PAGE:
The Moment of Psycho: How Alfred Hitchcock Taught America to Love Murder

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Basic Books, Nov 24, 2009 - Performing Arts - 208 pages
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It was made like a television movie, and completed in less than three months. It killed off its star in forty minutes. There was no happy ending. And it offered the most violent scene to date in American film, punctuated by shrieking strings that seared the national consciousness. Nothing like Psycho had existed before; the movie industry -- even America itself -- would never be the same.

In The Moment of Psycho, film critic David Thomson situates Psycho in Alfred Hitchcock's career, recreating the mood and time when the seminal film erupted onto film screens worldwide. Thomson shows that Psycho was not just a sensation in film: it altered the very nature of our desires. Sex, violence, and horror took on new life. Psycho, all of a sudden, represented all America wanted from a film -- and, as Thomson brilliantly demonstrates, still does.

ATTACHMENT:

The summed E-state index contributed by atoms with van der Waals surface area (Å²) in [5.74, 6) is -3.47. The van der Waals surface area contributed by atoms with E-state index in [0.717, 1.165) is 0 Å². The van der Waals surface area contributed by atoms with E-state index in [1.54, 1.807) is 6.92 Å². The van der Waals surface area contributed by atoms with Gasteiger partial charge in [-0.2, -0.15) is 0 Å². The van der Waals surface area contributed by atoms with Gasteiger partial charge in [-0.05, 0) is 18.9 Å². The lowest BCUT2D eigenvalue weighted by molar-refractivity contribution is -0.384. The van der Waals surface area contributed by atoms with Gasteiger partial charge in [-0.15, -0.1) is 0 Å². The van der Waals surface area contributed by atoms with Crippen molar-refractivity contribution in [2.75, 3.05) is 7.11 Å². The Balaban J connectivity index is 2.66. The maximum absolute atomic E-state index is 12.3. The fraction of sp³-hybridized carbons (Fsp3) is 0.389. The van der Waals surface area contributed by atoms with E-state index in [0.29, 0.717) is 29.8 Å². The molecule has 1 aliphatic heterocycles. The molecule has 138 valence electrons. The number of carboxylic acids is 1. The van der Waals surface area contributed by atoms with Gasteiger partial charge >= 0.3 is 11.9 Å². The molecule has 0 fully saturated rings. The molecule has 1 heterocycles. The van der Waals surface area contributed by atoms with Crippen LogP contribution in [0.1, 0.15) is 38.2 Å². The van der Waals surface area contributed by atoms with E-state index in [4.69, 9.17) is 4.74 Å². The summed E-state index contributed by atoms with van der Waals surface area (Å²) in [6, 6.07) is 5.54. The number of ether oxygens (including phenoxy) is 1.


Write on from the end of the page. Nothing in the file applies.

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LibraryThing Review

User Review  - CBJames - LibraryThing

When Janet Leigh stepped into the shower in Alfred Hitchcock's, Psycho, American movies grew up. The forty-five seconds of film that followed forever changed American culture. At least, that's the ... Read full review

LibraryThing Review

User Review  - stacyinthecity - LibraryThing

I watched the film for the first time recently, and shortly afterward I read this book. I found the commentary on the film interesting, a bit of a combination on the making-of and an analysis of the ... Read full review


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About the author (2009)

English-American writer David Thomson is the author of many books on film, including "Have You Seen...?" A Personal Introduction to 1,000 Films, which the New York Times called, "passionate, illuminating, rich, and eccentric"; and the massively influential Biographical Dictionary of Film called "the best book on the movies ever written in English" (the New Republic). He lives in San Francisco with his family.

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